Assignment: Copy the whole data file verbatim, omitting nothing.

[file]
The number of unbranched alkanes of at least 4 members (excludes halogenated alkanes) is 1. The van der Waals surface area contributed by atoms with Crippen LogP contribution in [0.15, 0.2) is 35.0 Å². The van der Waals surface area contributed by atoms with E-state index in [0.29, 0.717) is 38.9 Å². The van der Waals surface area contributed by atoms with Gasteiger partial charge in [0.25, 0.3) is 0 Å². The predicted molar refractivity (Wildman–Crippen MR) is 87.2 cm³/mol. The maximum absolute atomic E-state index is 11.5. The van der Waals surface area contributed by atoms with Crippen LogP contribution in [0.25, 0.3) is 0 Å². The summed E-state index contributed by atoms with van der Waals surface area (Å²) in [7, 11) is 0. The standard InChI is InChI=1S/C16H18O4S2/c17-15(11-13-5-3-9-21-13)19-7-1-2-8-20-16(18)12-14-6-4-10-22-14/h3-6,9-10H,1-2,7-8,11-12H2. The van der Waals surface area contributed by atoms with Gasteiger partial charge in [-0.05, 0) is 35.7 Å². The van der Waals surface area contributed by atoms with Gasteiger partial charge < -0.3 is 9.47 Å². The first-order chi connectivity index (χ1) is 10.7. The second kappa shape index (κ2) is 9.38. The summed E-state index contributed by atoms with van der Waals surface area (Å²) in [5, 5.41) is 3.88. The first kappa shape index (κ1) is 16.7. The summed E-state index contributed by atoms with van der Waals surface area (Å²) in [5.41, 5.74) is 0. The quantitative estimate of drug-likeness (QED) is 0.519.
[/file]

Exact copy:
The number of unbranched alkanes of at least 4 members (excludes halogenated alkanes) is 1. The van der Waals surface area contributed by atoms with Crippen LogP contribution in [0.15, 0.2) is 35.0 Å². The van der Waals surface area contributed by atoms with E-state index in [0.29, 0.717) is 38.9 Å². The van der Waals surface area contributed by atoms with Gasteiger partial charge in [0.25, 0.3) is 0 Å². The predicted molar refractivity (Wildman–Crippen MR) is 87.2 cm³/mol. The maximum absolute atomic E-state index is 11.5. The van der Waals surface area contributed by atoms with Crippen LogP contribution in [0.25, 0.3) is 0 Å². The summed E-state index contributed by atoms with van der Waals surface area (Å²) in [7, 11) is 0. The standard InChI is InChI=1S/C16H18O4S2/c17-15(11-13-5-3-9-21-13)19-7-1-2-8-20-16(18)12-14-6-4-10-22-14/h3-6,9-10H,1-2,7-8,11-12H2. The van der Waals surface area contributed by atoms with Gasteiger partial charge in [-0.05, 0) is 35.7 Å². The van der Waals surface area contributed by atoms with Gasteiger partial charge < -0.3 is 9.47 Å². The first-order chi connectivity index (χ1) is 10.7. The second kappa shape index (κ2) is 9.38. The summed E-state index contributed by atoms with van der Waals surface area (Å²) in [5, 5.41) is 3.88. The first kappa shape index (κ1) is 16.7. The summed E-state index contributed by atoms with van der Waals surface area (Å²) in [5.41, 5.74) is 0. The quantitative estimate of drug-likeness (QED) is 0.519.